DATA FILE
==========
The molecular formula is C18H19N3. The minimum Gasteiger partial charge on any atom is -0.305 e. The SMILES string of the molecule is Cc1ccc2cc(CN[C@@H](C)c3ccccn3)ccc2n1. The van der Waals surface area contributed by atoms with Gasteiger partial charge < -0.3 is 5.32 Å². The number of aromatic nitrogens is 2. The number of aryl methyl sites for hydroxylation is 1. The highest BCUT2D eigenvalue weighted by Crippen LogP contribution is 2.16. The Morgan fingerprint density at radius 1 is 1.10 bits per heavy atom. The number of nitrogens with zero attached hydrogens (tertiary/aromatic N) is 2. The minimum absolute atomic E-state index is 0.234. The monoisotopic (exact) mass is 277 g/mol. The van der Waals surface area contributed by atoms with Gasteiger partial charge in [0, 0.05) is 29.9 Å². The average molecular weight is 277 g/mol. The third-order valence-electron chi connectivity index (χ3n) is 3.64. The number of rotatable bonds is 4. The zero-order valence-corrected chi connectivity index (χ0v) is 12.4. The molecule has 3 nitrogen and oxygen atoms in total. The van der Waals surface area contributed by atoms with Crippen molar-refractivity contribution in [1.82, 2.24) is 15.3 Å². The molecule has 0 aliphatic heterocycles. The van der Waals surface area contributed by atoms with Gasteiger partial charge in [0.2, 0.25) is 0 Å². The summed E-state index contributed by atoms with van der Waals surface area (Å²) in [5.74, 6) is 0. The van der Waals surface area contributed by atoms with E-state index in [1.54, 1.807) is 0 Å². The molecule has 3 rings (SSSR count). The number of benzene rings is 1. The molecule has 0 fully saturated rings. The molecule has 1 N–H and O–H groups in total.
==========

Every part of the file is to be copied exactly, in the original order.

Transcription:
The molecular formula is C18H19N3. The minimum Gasteiger partial charge on any atom is -0.305 e. The SMILES string of the molecule is Cc1ccc2cc(CN[C@@H](C)c3ccccn3)ccc2n1. The van der Waals surface area contributed by atoms with Gasteiger partial charge < -0.3 is 5.32 Å². The number of aromatic nitrogens is 2. The number of aryl methyl sites for hydroxylation is 1. The highest BCUT2D eigenvalue weighted by Crippen LogP contribution is 2.16. The Morgan fingerprint density at radius 1 is 1.10 bits per heavy atom. The number of nitrogens with zero attached hydrogens (tertiary/aromatic N) is 2. The minimum absolute atomic E-state index is 0.234. The monoisotopic (exact) mass is 277 g/mol. The van der Waals surface area contributed by atoms with Gasteiger partial charge in [0, 0.05) is 29.9 Å². The average molecular weight is 277 g/mol. The third-order valence-electron chi connectivity index (χ3n) is 3.64. The number of rotatable bonds is 4. The zero-order valence-corrected chi connectivity index (χ0v) is 12.4. The molecule has 3 nitrogen and oxygen atoms in total. The van der Waals surface area contributed by atoms with Crippen molar-refractivity contribution in [1.82, 2.24) is 15.3 Å². The molecule has 0 aliphatic heterocycles. The van der Waals surface area contributed by atoms with Gasteiger partial charge in [0.2, 0.25) is 0 Å². The summed E-state index contributed by atoms with van der Waals surface area (Å²) in [5.74, 6) is 0. The van der Waals surface area contributed by atoms with E-state index in [1.54, 1.807) is 0 Å². The molecule has 3 rings (SSSR count). The number of benzene rings is 1. The molecule has 0 fully saturated rings. The molecule has 1 N–H and O–H groups in total.